5. It was emphasised by the appellant‘s learned counsel that according to this decision it is not safe to record a finding about a person‘s writing merely on the basis of comparison because the opinion of a hand-writing expert is not conclusive and his evidence is normally insufficient for recording a definite finding about the writing being of a certain person or not. Indeed the appellant‘s contention was that in Fakhruddin v. State of M.P. [AIR 1967 SC 1326] though reference was made to this decision, its ratio was not properly appreciated and the decision in Fakhruddin case is not in conformity with this earlier decision. We are unable to agree with this submission. Reference was also made by the appellant‘s counsel to Shashi Kumar Banerjee v. Subodh Kumar Banerjee [AIR 1964 SC 529] where it is observed that the expert evidence as to hand-writing is opinion evidence and it can rarely, if ever, take the place of substantive evidence, and therefore, before acting on it the courts usually look for corroboration either by direct or circumstantial evidence. In Shashi Kumar, it may be pointed out, this Court found all the probabilities against the expert opinion and the direct testimony of two witnesses accepted by this Court also wholly inconsistent with that opinion.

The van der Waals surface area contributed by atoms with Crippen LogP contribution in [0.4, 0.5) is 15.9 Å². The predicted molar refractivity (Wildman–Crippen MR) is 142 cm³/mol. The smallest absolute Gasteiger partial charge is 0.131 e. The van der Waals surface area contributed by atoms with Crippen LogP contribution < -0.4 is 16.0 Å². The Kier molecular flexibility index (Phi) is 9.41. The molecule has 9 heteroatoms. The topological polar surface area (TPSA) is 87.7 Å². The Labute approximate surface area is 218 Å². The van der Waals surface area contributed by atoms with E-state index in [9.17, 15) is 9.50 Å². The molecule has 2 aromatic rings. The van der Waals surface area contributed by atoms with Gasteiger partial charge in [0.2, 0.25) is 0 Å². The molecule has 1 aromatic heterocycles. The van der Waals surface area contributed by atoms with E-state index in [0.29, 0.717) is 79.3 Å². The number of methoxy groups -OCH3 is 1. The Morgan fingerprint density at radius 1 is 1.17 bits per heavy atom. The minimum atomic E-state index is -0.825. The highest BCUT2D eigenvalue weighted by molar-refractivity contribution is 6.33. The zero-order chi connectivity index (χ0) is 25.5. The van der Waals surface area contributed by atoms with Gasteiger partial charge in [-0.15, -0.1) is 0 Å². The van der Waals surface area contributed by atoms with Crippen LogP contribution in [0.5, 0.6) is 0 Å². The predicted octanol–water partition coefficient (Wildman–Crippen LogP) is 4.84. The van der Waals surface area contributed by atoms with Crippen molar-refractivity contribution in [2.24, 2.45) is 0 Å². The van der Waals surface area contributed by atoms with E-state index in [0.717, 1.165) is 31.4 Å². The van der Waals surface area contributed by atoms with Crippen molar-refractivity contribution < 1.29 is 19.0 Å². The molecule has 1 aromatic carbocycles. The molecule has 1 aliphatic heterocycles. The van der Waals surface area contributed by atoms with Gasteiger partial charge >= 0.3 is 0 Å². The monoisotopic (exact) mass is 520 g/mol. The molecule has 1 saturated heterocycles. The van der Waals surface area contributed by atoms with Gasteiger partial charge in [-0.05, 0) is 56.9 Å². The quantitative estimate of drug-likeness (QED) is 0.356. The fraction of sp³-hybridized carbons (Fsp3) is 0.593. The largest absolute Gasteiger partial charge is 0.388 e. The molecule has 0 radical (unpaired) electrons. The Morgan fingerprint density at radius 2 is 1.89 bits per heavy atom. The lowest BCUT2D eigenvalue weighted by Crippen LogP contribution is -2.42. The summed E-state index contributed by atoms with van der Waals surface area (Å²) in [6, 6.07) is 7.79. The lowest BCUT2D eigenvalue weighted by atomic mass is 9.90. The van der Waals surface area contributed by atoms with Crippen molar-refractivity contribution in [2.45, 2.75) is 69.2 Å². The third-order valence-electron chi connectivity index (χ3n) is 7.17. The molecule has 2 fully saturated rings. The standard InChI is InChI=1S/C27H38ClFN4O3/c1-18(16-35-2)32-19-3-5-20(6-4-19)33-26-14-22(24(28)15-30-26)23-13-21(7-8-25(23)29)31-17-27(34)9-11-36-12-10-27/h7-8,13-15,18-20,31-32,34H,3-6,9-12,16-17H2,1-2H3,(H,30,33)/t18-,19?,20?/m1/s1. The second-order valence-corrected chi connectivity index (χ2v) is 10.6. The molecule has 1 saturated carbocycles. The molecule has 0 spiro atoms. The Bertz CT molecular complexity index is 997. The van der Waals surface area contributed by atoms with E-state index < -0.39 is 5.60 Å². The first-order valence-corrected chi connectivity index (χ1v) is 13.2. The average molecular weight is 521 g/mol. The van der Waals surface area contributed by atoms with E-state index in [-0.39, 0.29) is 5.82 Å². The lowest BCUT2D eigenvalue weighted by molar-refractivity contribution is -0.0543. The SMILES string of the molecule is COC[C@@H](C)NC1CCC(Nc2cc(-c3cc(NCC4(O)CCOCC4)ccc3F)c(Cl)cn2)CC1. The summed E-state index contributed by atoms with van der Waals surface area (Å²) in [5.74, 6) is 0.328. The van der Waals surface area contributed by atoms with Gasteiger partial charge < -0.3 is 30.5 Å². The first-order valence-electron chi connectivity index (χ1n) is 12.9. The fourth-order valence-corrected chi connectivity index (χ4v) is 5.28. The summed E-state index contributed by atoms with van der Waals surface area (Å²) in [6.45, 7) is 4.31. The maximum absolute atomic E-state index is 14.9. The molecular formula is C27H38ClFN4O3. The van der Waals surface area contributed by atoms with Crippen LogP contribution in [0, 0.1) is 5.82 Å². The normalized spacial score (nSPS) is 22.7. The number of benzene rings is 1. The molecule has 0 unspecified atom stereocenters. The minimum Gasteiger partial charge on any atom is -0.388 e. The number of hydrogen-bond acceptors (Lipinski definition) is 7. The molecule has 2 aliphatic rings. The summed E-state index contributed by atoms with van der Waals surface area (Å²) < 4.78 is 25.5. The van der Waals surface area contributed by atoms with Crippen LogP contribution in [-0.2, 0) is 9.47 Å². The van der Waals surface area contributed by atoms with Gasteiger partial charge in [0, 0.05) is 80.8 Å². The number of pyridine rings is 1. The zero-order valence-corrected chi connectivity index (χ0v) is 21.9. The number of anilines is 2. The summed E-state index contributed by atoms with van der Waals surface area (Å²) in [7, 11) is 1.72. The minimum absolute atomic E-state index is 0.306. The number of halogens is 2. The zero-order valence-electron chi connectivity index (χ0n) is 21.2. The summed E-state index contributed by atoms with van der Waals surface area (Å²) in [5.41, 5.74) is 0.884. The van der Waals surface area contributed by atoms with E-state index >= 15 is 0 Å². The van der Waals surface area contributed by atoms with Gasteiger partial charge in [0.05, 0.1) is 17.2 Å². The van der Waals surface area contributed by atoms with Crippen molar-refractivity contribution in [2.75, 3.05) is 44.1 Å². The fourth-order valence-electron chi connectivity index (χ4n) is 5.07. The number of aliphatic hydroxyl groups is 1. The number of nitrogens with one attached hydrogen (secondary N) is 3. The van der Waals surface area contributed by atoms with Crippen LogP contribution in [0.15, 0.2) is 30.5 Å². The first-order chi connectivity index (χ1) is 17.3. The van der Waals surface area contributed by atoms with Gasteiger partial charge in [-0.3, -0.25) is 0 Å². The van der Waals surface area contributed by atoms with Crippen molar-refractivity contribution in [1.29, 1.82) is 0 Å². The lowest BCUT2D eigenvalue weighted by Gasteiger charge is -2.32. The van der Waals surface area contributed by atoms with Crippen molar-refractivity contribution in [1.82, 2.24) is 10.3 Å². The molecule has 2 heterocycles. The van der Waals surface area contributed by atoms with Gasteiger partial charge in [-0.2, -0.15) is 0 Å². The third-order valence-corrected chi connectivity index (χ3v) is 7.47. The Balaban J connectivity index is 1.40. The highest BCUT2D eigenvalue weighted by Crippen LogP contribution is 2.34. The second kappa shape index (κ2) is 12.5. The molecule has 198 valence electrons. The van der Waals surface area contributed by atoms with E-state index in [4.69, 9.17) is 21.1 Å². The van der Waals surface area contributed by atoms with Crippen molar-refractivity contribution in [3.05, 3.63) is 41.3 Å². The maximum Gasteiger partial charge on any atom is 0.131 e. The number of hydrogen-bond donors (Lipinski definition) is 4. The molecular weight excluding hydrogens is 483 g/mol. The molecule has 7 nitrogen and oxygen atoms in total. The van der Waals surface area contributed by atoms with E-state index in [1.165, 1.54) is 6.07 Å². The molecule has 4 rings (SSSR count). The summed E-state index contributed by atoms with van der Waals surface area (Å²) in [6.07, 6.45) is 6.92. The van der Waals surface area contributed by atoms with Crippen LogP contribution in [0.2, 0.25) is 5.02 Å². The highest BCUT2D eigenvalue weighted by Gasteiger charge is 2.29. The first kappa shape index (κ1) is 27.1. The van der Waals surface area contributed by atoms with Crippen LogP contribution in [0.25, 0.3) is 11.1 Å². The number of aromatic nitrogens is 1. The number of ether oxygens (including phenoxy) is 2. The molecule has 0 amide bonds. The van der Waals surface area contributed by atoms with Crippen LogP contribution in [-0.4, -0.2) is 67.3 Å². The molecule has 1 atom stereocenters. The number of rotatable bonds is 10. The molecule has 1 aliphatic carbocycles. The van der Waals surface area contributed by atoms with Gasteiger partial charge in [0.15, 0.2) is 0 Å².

6. In our view, the legal position enunciated in Fakhruddin case cannot be said to be inconsistent with the ratio of any one of the earlier decisions to which reference has been made therein. Now it is no doubt true that the opinion of a hand-writing expert given in evidence is no less fallible than any other expert opinion adduced in evidence with the result that such evidence has to be received with great caution. But this opinion evidence, which is relevant, may be worthy of acceptance if there is internal or external evidence relating to the document in question supporting the view expressed by the expert. If alter comparison of the disputed and the admitted writings by the court itself, when the Presiding Officer is familiar with that language, it is considered safe to accept the opinion of the expert then the conclusion so arrived at cannot be assailed on special leave on the mere ground that comparison of handwriting is generally considered as hazardous and inclusive (sic) and that the opinion of the hand-writing expert has to be received with considerable caution. The question in each case falls for determination on the appreciation of evidence and unless some serious infirmity or grave failure of justice is shown, this Court would normally refrain from re-appraising the matter on appeal by special leave. The trial court in this case agreeing with the principle of law enunciated by this Court compared the relevant documents and arrived at the conclusion that they have all been written in one hand. The learned II Temporary Sessions Judge on appeal, after referring to the comparison of the disputed and specimen writings by the Trial Magistrate, himself compared those writings with the help of the expert‘s opinion and his report and came to a definite conclusion ―that the disputed hand-writings tally with the specimen hand-writing‖. In the High Court also the learned Single Judge, after referring to the decision in Fakhruddin case, observed as follows: ―